By Jeff Ribordy, M.D.
So you just brought home that new baby from the dealership with that new-baby smell. Now what? You are responsible for him or her for the next 18 years or beyond. How do you keep your child safe?
For younger infants who do not move around much, it is pretty simple. Hold them correctly. Support the head and cradle the body. Do not drop them, feed them fairly regularly. Keep their sleeping area clear of blankets and toys. This will reduce any risk of suffocation. Of course, the most important sleeping safety measure for infants is to sleep them on their backs. This can help prevent sudden infant death syndrome, a tragic event that has claimed the lives of many infants over the years. The cause of SIDS is still unexplained. But since parents started having their infants sleep only on their backs, SIDS is much rarer. We do not even know why back sleeping works, it just does.
Another important item is car seat safety. While almost everyone knows to place their infant in a car seat, they can be hard to secure properly. Each seat is slightly different, which makes it challenging. Many communities have car seat check stations at local police or fire departments, public health departments, or at local health fairs. If you have an opportunity, it would be wise to have an expert check out your seat. Also, infants and children should not be in a front seat, especially if it has an air bag.
Falls are another important area to watch for. While newborns can’t crawl or roll, they can wiggle and sometimes be dropped. At 4 months, some infants can roll over. They should never be left alone, even for a few seconds! Falls from changing tables, couches, beds, or even arms will usually cause only bruises. But sometimes they can cause more significant problems like skull fractures or brain injuries. For older infants, walkers are another source of potential injury, especially if stairs are present in your home. Pediatricians recommend against their use.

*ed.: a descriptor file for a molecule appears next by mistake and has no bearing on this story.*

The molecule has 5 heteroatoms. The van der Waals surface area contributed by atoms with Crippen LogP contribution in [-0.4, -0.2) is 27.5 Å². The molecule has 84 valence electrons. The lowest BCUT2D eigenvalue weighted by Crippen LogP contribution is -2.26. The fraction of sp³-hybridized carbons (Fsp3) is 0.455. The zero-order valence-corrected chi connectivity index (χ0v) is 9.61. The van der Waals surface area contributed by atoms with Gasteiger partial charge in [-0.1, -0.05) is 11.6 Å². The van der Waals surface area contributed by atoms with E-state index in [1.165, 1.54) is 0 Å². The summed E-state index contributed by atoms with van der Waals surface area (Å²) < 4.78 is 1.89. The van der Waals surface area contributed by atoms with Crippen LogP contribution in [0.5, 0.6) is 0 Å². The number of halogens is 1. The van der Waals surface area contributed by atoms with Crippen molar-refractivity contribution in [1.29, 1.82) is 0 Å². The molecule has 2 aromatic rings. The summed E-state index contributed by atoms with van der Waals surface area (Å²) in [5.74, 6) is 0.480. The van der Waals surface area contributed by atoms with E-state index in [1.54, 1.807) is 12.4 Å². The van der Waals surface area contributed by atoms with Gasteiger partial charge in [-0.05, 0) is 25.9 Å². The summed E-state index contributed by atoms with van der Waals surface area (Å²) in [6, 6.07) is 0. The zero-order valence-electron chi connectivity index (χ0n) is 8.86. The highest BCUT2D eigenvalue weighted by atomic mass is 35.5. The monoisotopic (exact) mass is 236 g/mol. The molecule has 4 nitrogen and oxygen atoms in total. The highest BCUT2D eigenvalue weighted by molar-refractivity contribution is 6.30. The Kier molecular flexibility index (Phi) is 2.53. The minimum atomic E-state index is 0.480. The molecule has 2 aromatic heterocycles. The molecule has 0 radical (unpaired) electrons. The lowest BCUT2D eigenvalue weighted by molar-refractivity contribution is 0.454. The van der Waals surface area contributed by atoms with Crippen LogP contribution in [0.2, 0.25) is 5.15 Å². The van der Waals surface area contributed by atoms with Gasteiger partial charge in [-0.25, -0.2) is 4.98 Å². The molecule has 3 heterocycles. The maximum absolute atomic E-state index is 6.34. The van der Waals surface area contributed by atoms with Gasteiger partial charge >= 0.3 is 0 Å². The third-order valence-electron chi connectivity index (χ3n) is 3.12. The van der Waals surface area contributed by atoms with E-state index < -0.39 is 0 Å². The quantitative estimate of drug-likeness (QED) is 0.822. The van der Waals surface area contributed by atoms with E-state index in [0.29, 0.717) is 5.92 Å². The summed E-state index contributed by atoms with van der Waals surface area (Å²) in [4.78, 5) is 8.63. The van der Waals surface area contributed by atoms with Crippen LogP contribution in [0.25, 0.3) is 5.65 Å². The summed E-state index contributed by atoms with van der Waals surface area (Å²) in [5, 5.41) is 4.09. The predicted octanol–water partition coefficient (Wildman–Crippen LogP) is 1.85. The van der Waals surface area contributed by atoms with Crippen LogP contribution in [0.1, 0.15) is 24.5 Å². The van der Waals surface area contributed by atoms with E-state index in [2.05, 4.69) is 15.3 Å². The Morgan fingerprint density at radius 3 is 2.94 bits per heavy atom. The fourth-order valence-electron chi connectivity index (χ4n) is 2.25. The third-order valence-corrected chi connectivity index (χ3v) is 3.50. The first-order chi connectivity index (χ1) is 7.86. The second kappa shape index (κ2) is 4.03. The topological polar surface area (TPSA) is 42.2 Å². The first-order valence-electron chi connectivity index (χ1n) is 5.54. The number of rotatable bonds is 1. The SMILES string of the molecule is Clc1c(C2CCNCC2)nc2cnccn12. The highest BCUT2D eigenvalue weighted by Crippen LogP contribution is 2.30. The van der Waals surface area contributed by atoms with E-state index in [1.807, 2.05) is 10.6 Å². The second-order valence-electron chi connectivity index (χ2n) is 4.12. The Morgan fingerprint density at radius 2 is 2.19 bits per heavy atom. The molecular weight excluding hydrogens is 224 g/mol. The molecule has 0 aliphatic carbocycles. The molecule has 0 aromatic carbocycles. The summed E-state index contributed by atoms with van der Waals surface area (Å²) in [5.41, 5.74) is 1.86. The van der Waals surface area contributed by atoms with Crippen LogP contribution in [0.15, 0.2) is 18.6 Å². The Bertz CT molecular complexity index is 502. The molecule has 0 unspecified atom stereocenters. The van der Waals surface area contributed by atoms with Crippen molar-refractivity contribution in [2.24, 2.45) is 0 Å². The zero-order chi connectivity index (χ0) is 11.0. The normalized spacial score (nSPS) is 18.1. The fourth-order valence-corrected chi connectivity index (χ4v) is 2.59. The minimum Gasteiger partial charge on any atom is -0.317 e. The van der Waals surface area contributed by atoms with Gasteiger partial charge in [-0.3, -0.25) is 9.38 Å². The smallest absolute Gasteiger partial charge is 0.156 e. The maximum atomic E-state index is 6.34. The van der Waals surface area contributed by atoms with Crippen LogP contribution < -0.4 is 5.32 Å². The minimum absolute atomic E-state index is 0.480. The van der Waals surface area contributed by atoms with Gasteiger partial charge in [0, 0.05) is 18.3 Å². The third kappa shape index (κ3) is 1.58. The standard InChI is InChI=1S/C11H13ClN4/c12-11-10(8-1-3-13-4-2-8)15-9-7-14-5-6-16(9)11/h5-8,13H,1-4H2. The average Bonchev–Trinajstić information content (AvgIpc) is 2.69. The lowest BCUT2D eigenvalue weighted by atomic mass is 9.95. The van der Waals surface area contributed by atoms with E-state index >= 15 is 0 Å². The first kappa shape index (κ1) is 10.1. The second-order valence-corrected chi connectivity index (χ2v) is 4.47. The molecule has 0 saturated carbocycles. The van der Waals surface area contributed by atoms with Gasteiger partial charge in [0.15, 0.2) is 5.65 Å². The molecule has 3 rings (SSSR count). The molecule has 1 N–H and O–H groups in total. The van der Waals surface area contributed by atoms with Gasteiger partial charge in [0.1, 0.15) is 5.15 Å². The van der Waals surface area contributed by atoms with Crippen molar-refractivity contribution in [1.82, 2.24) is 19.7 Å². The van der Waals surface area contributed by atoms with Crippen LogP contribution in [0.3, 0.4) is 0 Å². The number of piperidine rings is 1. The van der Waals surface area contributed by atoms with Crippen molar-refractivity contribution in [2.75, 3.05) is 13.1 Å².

For older infants who are starting to move and have better hand control (4-9 months), the worries turn to burns and choking. As infants become mobile (rolling, crawling, pulling to stand), they are able to pull items down from higher levels. A cup of coffee, a bowl of soup, or a pan on the stove has the potential for a significant burn injury if an infant pulls it down on themselves. Keep all objects away from edges of tables or counters and consider installing oven guards to keep little fingers away from the stove.
Starting solids can also be a source of anxiety for parents. Babies start with pureed foods for a reason, as they cannot chew foods well and are learning to swallow. Never give a newborn or even a toddler any hard pieces of food that could lodge in their airway. Examples include pieces of apple, candy, chunks of meat or even popcorn.
The most important thing you can do as a new parent to protect your baby from harm is to immunize. The current immunization schedule has been extensively studied for safety and effective protection from disease. There are no valid reasons to delay or space out vaccines. Doing so only puts your child at risk for bad infections that could lead to death or serious disability.
While these are important safety highlights to protect your new family addition, please consult with your pediatrician or family physician for more information and tips.
— Dr. Ribordy is the regional medical director of Partnership HealthPlan of California